• What assurance will the school community have that they can rely on the performance information reported in the annual reports of the schools and Education Hubs?
  • How will the Education Hub monitor schools’ performance in real-time, and will this performance information be available to the school community?
  • Has the Taskforce considered the costs of setting up and maintaining systems for collecting financial and non-financial performance information, in such a way that it can reported at an Education Hub level?

Considering effects on other parts of the education system

It is important for all parts of the education system to work together if we are to have a system where all students can achieve to their full potential. However, the proposed changes to the central education agencies set out in the report relate only to schools. Although I appreciate this was the scope of your review, it is important not to lose sight of the early education and tertiary sectors.

There are many reviews happening simultaneously in the education sector, including consultation on major reforms in tertiary education. Changes to the schooling system cannot happen in isolation. The Taskforce needs to consider how its recommendations interact with other reviews, including those that may affect other parts of the education system. One example of this is that the report recommends disestablishing the Education Review Office. Which agency would become responsible for reviewing Early Education Centres?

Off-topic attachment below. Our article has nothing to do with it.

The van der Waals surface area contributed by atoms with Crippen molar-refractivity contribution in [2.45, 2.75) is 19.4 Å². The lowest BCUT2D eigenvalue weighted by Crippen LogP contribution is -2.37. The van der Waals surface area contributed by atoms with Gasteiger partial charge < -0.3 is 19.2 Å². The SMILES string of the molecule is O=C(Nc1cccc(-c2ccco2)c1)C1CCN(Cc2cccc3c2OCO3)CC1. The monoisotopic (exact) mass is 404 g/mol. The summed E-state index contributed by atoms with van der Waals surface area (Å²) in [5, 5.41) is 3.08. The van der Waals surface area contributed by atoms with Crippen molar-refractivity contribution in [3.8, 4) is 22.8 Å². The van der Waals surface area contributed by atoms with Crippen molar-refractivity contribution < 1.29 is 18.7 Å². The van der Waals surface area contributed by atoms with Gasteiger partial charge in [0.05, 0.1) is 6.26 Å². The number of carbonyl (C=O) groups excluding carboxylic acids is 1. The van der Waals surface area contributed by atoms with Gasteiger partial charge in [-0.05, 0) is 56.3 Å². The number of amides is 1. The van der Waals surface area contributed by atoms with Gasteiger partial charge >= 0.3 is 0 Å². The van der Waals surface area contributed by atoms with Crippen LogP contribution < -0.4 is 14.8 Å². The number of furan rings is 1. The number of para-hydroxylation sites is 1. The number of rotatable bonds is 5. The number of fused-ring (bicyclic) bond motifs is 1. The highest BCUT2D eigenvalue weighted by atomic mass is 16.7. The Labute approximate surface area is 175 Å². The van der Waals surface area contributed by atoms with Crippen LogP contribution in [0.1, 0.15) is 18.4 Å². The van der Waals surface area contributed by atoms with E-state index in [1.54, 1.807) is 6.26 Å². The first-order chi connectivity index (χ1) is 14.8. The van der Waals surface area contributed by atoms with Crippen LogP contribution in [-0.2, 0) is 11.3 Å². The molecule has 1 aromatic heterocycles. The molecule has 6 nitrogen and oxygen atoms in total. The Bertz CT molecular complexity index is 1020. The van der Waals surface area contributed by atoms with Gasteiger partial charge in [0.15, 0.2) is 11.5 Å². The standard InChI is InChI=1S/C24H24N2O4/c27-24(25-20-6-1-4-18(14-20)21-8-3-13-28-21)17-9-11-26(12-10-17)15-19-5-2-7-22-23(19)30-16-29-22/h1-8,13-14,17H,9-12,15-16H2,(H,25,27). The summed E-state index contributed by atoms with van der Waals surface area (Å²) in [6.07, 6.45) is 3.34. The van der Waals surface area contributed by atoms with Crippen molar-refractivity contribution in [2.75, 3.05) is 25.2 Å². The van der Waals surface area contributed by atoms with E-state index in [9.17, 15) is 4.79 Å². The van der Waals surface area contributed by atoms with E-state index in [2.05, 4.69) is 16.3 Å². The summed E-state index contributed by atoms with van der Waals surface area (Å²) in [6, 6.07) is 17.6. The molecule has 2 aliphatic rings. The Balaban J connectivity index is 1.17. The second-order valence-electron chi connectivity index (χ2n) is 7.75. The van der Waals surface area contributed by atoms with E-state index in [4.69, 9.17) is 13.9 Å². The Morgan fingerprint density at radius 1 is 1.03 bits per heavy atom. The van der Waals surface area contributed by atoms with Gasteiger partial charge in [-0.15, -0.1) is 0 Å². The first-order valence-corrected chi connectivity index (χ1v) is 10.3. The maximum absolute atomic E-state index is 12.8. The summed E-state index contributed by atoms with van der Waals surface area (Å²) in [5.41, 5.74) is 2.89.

Ensuring changes are implemented effectively

As with any significant reform, there are many risks that need to be planned for and managed well if the reform is to be implemented successfully. I support your recommendation of forming an Establishment Group, made up of persons with a range of expertise, to guide the transition. It is essential that implementation is not rushed and proposed changes are properly researched, including areas often seen as peripheral (such as the accountability arrangements for the new structure).

There have been some significant reforms in the public sector in recent years. I would be happy to share our observations with you about how other major restructures were managed.

If the proposed Establishment Group is set up, we could provide useful assurance support in a similar way to how we worked alongside the Auckland Transition Agency around the time that Auckland Council was being established. I look forward to talking to you more about this possibility as the proposals develop.

If you would like any more information on any of the matters raised in this letter, please contact my Sector Manager for schools, Jane Rogers. You can contact her at Jane.Rogers@oag.govt.nz or on 04 917 1594.

Yours sincerely

John Ryan
Controller and Auditor-General